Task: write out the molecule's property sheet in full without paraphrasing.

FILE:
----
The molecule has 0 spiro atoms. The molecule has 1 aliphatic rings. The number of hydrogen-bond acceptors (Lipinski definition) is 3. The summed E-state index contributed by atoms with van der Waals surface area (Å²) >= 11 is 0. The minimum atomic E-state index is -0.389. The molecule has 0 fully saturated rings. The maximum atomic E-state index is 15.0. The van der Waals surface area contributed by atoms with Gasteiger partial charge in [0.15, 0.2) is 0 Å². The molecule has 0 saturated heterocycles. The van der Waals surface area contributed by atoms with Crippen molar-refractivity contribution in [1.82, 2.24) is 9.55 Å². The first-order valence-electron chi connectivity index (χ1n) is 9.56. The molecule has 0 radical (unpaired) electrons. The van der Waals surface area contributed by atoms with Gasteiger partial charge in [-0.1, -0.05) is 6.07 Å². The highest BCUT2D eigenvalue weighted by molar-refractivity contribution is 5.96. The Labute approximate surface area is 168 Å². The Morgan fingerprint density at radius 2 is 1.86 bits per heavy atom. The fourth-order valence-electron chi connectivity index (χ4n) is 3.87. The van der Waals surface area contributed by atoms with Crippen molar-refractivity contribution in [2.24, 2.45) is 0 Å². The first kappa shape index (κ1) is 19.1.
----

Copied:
The molecule has 0 spiro atoms. The molecule has 1 aliphatic rings. The number of hydrogen-bond acceptors (Lipinski definition) is 3. The summed E-state index contributed by atoms with van der Waals surface area (Å²) >= 11 is 0. The minimum atomic E-state index is -0.389. The molecule has 0 fully saturated rings. The maximum atomic E-state index is 15.0. The van der Waals surface area contributed by atoms with Gasteiger partial charge in [0.15, 0.2) is 0 Å². The molecule has 0 saturated heterocycles. The van der Waals surface area contributed by atoms with Crippen molar-refractivity contribution in [1.82, 2.24) is 9.55 Å². The first-order valence-electron chi connectivity index (χ1n) is 9.56. The molecule has 0 radical (unpaired) electrons. The van der Waals surface area contributed by atoms with Gasteiger partial charge in [-0.1, -0.05) is 6.07 Å². The highest BCUT2D eigenvalue weighted by molar-refractivity contribution is 5.96. The Labute approximate surface area is 168 Å². The Morgan fingerprint density at radius 2 is 1.86 bits per heavy atom. The fourth-order valence-electron chi connectivity index (χ4n) is 3.87. The van der Waals surface area contributed by atoms with Crippen molar-refractivity contribution in [2.24, 2.45) is 0 Å². The first kappa shape index (κ1) is 19.1.